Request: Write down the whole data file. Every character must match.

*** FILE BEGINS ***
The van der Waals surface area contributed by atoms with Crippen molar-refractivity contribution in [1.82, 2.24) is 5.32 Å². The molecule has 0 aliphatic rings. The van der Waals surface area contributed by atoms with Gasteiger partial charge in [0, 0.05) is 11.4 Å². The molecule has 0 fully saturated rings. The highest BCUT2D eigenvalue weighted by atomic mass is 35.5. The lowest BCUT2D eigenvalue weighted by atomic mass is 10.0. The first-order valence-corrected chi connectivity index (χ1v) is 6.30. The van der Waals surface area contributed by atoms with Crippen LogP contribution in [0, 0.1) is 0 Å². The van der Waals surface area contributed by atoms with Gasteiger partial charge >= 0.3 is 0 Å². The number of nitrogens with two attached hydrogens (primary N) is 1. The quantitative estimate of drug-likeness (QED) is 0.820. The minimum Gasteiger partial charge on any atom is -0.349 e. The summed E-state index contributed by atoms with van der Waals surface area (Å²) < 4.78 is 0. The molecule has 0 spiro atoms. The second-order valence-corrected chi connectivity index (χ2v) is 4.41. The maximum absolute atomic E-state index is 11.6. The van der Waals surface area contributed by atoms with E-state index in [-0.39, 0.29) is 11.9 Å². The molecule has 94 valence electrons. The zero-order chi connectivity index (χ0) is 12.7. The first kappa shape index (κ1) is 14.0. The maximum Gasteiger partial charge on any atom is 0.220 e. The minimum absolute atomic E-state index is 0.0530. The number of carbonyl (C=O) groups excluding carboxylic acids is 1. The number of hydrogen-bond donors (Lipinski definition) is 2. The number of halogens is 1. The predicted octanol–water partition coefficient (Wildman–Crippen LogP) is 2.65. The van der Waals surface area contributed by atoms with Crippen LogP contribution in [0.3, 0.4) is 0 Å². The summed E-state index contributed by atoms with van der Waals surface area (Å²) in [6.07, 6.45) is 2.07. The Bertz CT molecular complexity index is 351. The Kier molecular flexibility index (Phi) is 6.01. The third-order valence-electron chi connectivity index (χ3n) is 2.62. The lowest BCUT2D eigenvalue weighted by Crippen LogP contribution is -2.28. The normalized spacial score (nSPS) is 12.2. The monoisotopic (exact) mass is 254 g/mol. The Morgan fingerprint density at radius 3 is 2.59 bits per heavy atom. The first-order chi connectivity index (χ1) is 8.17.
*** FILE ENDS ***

The van der Waals surface area contributed by atoms with Crippen molar-refractivity contribution in [1.82, 2.24) is 5.32 Å². The molecule has 0 aliphatic rings. The van der Waals surface area contributed by atoms with Gasteiger partial charge in [0, 0.05) is 11.4 Å². The molecule has 0 fully saturated rings. The highest BCUT2D eigenvalue weighted by atomic mass is 35.5. The lowest BCUT2D eigenvalue weighted by atomic mass is 10.0. The first-order valence-corrected chi connectivity index (χ1v) is 6.30. The van der Waals surface area contributed by atoms with Crippen LogP contribution in [0, 0.1) is 0 Å². The van der Waals surface area contributed by atoms with Gasteiger partial charge >= 0.3 is 0 Å². The number of nitrogens with two attached hydrogens (primary N) is 1. The quantitative estimate of drug-likeness (QED) is 0.820. The minimum Gasteiger partial charge on any atom is -0.349 e. The summed E-state index contributed by atoms with van der Waals surface area (Å²) < 4.78 is 0. The molecule has 0 spiro atoms. The second-order valence-corrected chi connectivity index (χ2v) is 4.41. The maximum absolute atomic E-state index is 11.6. The van der Waals surface area contributed by atoms with E-state index in [-0.39, 0.29) is 11.9 Å². The molecule has 94 valence electrons. The zero-order chi connectivity index (χ0) is 12.7. The first kappa shape index (κ1) is 14.0. The maximum Gasteiger partial charge on any atom is 0.220 e. The minimum absolute atomic E-state index is 0.0530. The number of carbonyl (C=O) groups excluding carboxylic acids is 1. The number of hydrogen-bond donors (Lipinski definition) is 2. The number of halogens is 1. The predicted octanol–water partition coefficient (Wildman–Crippen LogP) is 2.65. The van der Waals surface area contributed by atoms with Crippen LogP contribution in [0.3, 0.4) is 0 Å². The summed E-state index contributed by atoms with van der Waals surface area (Å²) in [6.07, 6.45) is 2.07. The Bertz CT molecular complexity index is 351. The Kier molecular flexibility index (Phi) is 6.01. The third-order valence-electron chi connectivity index (χ3n) is 2.62. The lowest BCUT2D eigenvalue weighted by Crippen LogP contribution is -2.28. The normalized spacial score (nSPS) is 12.2. The monoisotopic (exact) mass is 254 g/mol. The Morgan fingerprint density at radius 3 is 2.59 bits per heavy atom. The first-order chi connectivity index (χ1) is 8.17.